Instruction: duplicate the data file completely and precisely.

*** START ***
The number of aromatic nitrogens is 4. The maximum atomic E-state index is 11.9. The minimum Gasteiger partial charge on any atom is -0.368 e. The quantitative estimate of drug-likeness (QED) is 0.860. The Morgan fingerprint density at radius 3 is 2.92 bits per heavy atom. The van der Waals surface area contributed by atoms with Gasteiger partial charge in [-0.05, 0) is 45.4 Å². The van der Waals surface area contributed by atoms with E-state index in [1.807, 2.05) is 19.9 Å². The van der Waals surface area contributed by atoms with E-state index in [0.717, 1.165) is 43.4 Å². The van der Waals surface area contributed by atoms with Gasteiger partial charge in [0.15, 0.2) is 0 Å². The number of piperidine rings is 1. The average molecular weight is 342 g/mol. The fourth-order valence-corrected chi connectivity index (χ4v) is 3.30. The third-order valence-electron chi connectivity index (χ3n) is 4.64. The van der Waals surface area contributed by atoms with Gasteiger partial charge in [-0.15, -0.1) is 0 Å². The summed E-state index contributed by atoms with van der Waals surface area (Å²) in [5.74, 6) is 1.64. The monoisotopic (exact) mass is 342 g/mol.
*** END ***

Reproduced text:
The number of aromatic nitrogens is 4. The maximum atomic E-state index is 11.9. The minimum Gasteiger partial charge on any atom is -0.368 e. The quantitative estimate of drug-likeness (QED) is 0.860. The Morgan fingerprint density at radius 3 is 2.92 bits per heavy atom. The van der Waals surface area contributed by atoms with Gasteiger partial charge in [-0.05, 0) is 45.4 Å². The van der Waals surface area contributed by atoms with E-state index in [1.807, 2.05) is 19.9 Å². The van der Waals surface area contributed by atoms with E-state index in [0.717, 1.165) is 43.4 Å². The van der Waals surface area contributed by atoms with Gasteiger partial charge in [0.15, 0.2) is 0 Å². The number of piperidine rings is 1. The average molecular weight is 342 g/mol. The fourth-order valence-corrected chi connectivity index (χ4v) is 3.30. The third-order valence-electron chi connectivity index (χ3n) is 4.64. The van der Waals surface area contributed by atoms with Gasteiger partial charge in [-0.15, -0.1) is 0 Å². The summed E-state index contributed by atoms with van der Waals surface area (Å²) in [5.74, 6) is 1.64. The monoisotopic (exact) mass is 342 g/mol.